This central aspect of life as a queer man, or woman in the 1970s and ‘80s  – the sense of feeling that your core – your very being, exists apart from the mainstream  – remains a strong element in Maloney’s life. This sense of marginalisation continued to have an impact upon his creative practice. Born in 1953, he is of the generation for whom the codified practices, and secretive behaviour required of young queer men remained the norm, in order to ‘pass’, as straight, or heterosexual. In performing their identities in this way, they hoped to avoid abuse, discrimination, and potentially violence. As a direct result of strictly observed social mores, let alone the injustice of law enforcement at the time – on each occasion that Pete, or I, or for that matter, any man – gave physical expression to our homosexual libidos, we were breaking the law. Simply by giving ourselves over to our most personal desires – by being true to ourselves, and not denying this – we became fugitive by default.

By producing works in a broad range of visual and conceptual vernaculars, Pete has perennially confounded critical reception in Australia. His multiple artistic variations – or ‘styles’ – tend to make him marginalised from the critical mainstream, which appears unable, or unwilling, to comprehend the puzzle of his artistic output, by neglecting to attempt to put the various pieces together. By not possessing an identifiable ‘brand’ associated with his work, he insists on being visible – wishing to be seen and understood, as different – hybrid – non-binary – queer. Indeed, it is the very promiscuity of the multiple photographic images, and their sources, that Pete began producing and assembling in Brisbane, and subsequently in Paris, Sydney and Canberra – and now reproduced in the book, ‘Fugitive Text’ – that seems to embody this proposition.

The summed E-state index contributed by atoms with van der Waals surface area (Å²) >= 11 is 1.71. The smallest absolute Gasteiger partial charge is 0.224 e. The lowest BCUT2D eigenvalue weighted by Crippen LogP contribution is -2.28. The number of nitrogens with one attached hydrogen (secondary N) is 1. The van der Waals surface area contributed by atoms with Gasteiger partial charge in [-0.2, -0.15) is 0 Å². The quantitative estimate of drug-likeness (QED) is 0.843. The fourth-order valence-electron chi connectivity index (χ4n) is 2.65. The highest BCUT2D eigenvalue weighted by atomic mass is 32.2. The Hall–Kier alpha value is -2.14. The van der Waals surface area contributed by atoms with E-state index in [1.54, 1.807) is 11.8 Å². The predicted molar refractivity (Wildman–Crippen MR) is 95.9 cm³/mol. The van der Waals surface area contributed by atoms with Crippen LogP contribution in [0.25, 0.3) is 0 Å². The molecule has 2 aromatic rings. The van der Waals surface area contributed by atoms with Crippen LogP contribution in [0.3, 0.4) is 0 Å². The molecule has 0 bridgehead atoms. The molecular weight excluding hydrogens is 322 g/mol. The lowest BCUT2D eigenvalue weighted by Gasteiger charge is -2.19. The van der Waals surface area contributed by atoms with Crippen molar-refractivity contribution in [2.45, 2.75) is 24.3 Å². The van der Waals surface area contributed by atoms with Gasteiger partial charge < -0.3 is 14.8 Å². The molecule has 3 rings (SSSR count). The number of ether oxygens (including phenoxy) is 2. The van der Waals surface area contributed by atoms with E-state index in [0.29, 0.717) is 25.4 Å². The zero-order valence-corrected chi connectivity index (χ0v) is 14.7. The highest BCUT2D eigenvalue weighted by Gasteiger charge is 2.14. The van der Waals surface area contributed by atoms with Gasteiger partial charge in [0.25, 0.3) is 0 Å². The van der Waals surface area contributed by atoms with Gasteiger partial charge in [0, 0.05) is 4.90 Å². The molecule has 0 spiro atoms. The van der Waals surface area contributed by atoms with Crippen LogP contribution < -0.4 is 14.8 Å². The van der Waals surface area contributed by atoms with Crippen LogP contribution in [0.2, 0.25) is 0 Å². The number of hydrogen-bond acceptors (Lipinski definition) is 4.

Mark Bayly 2022

Peter Maloney is represented by Utopia Art Sydney

‘Fugitive Text’, images by Peter Maloney,
essays by Shaune Lakin and Lynne Tillman,

Published by M.33, Melbourne, 2022

Mark Bayly grew up in Brisbane, and is a curator and writer, whose practice consists of reflections on the past, largely through the lens of memoir. His work engages with aspects of family history, as a means of addressing, and evaluating, connections to a sense of place, regional character, and a critical examination of class. The narratives arising from his research investigate personal identity – including expressions of gay male love and desire, and the condition of dreams.

He and Pete Maloney have been partners since 1995.

The Drill Hall Gallery acknowledges the Ngunnawal and Ngambri peoples, the traditional custodians of the Canberra region, and recognises their continuous connection to culture, community and Country.